Heavy rains over the weekend, attributed partly to Tropical Storm Cristobal, which made landfall in Louisiana on Sunday night, led to flooding in several areas of Jacksonville.
Andrew Kennedy, a meteorologist at the National Weather Service in Jacksonville, said the highest recorded rainfall amount was 7.02 inches over a 24-hour period from Saturday to Sunday.
— Steve Fundaro (@_WeatherStove) June 7, 2020
Some of the heaviest downpours were on Jacksonville’s Westside, where there was significant flooding on Sunday.
“We have particularly susceptible areas on the Westside of Jacksonville,” Kennedy said. “Closer to the river, there's just low lying areas that flood when it rains, especially when you get toward high tide. And those on the Westside, they flood just with an inch of rain a lot of times.”
Climate scientists say heavy downpours like this will become more common and more intense as temperatures rise.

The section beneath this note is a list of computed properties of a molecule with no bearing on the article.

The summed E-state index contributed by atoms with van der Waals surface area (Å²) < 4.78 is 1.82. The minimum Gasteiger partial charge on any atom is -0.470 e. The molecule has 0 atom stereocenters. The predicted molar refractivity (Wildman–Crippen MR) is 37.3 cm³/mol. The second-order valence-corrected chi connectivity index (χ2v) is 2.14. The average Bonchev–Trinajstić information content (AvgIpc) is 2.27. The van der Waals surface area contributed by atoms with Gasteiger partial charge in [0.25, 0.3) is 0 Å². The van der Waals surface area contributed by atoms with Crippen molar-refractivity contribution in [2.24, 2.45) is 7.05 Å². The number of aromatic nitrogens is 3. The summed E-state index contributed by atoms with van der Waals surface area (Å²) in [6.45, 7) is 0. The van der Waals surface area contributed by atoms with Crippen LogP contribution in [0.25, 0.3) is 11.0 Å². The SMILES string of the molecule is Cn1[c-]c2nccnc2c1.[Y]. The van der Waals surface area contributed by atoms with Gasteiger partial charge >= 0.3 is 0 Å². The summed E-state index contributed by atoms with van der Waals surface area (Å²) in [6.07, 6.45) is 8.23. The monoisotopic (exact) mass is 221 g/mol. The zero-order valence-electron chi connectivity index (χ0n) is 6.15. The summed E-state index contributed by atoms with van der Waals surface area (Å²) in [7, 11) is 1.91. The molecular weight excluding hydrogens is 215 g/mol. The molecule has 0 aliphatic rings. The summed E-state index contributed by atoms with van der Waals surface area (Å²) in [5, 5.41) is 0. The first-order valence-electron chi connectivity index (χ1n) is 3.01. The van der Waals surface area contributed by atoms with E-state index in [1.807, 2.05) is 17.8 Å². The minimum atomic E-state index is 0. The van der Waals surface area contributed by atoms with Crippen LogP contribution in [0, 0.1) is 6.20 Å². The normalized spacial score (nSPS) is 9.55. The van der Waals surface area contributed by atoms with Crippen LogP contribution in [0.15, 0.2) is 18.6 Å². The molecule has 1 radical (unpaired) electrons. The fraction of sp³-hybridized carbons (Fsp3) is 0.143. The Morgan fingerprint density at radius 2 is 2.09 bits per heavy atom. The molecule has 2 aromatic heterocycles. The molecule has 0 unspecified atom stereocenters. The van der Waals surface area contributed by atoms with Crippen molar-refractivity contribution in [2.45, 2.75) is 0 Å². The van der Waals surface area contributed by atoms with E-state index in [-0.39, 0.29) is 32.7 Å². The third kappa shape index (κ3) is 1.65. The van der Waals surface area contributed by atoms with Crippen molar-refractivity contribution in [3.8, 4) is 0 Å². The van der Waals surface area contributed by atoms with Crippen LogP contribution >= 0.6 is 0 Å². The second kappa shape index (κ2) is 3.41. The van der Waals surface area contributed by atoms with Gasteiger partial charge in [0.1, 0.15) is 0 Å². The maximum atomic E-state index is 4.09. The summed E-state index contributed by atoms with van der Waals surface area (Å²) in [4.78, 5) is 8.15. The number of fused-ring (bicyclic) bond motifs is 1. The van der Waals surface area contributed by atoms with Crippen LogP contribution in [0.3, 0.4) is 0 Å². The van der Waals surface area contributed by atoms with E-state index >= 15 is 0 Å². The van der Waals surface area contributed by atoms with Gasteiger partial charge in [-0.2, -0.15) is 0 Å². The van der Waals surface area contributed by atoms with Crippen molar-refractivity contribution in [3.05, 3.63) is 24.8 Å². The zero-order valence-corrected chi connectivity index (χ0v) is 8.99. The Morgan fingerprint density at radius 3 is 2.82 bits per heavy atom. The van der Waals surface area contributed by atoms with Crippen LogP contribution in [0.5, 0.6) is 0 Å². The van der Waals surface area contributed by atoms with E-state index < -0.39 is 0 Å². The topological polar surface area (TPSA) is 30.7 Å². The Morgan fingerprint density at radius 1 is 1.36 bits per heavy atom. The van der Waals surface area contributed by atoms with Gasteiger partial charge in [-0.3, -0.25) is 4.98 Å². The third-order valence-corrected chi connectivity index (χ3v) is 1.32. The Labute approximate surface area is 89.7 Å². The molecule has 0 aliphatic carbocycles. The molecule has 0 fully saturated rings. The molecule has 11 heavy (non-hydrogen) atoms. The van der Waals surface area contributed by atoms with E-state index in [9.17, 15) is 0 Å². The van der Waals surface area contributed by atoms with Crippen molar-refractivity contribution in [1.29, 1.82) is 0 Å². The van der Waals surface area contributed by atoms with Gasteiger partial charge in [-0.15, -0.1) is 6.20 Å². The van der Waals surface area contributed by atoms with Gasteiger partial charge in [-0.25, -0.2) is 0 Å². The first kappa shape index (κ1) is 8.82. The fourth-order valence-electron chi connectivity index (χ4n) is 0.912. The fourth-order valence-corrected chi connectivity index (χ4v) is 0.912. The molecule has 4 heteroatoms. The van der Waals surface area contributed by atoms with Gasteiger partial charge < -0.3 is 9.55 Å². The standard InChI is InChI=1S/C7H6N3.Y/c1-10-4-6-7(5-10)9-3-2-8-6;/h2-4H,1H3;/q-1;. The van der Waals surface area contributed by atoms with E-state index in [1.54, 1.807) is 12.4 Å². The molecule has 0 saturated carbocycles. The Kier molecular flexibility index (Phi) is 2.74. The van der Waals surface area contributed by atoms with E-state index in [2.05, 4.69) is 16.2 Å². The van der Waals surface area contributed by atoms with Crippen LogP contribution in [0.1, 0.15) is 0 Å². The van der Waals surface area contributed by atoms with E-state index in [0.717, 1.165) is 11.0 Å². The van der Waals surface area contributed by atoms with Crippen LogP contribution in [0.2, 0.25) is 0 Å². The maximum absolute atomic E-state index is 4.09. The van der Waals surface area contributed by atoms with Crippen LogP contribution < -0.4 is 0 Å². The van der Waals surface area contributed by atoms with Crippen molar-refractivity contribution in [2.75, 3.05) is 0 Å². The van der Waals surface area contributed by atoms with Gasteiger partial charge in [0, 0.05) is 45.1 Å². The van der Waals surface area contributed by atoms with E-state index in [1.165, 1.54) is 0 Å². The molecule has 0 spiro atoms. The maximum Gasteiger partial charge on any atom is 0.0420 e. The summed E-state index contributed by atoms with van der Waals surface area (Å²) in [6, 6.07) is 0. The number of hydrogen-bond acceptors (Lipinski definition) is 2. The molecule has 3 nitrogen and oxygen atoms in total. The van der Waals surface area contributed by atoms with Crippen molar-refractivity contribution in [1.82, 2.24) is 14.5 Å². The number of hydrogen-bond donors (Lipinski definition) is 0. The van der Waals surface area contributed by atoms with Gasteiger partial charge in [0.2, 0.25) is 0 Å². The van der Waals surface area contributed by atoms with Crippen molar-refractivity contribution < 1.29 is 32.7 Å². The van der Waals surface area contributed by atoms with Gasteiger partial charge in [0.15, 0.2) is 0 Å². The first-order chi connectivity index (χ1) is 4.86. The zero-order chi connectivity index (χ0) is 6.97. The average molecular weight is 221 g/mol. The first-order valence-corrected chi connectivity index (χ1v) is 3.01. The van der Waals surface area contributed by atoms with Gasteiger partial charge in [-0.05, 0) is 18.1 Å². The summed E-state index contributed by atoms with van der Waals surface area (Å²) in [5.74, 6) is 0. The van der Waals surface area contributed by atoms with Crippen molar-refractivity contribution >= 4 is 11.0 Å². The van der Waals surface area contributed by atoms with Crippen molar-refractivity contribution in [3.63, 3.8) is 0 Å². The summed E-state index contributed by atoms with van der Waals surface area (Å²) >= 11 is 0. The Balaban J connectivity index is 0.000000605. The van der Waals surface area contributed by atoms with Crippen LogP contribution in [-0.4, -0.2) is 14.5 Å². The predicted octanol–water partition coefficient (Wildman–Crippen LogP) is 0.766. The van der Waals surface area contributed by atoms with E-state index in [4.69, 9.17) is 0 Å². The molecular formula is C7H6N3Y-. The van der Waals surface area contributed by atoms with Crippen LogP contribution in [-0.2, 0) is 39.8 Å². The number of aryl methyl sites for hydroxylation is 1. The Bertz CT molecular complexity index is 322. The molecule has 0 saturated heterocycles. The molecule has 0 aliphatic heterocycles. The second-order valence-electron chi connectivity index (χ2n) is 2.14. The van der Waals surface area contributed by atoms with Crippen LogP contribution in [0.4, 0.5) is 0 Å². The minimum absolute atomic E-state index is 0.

As the world warms, more water will evaporate and every degree fahrenheit rise in temperature allows the atmosphere to hold 4% more water vapor. That means when it rains, there is more moisture in the atmosphere, fueling stronger downpours and increasing the risk for flooding.
Don't worry the beer is OK! But unfortunately the parking is a bit... Hard to access. We will be closed today due to weather, hopefully you have some 4 packs to tide you over. See you Tuesday! #cristobal
A post shared by Tabula Rasa Brewing (@tabularasabrewing) on
Jun 7, 2020 at 7:58am PDT
As the tropical moisture from Cristobal moves out of the area, the NWS is expecting more typical summertime conditions.
“We'll see scattered showers and thunderstorms each afternoon through the rest of the week,” Kennedy said.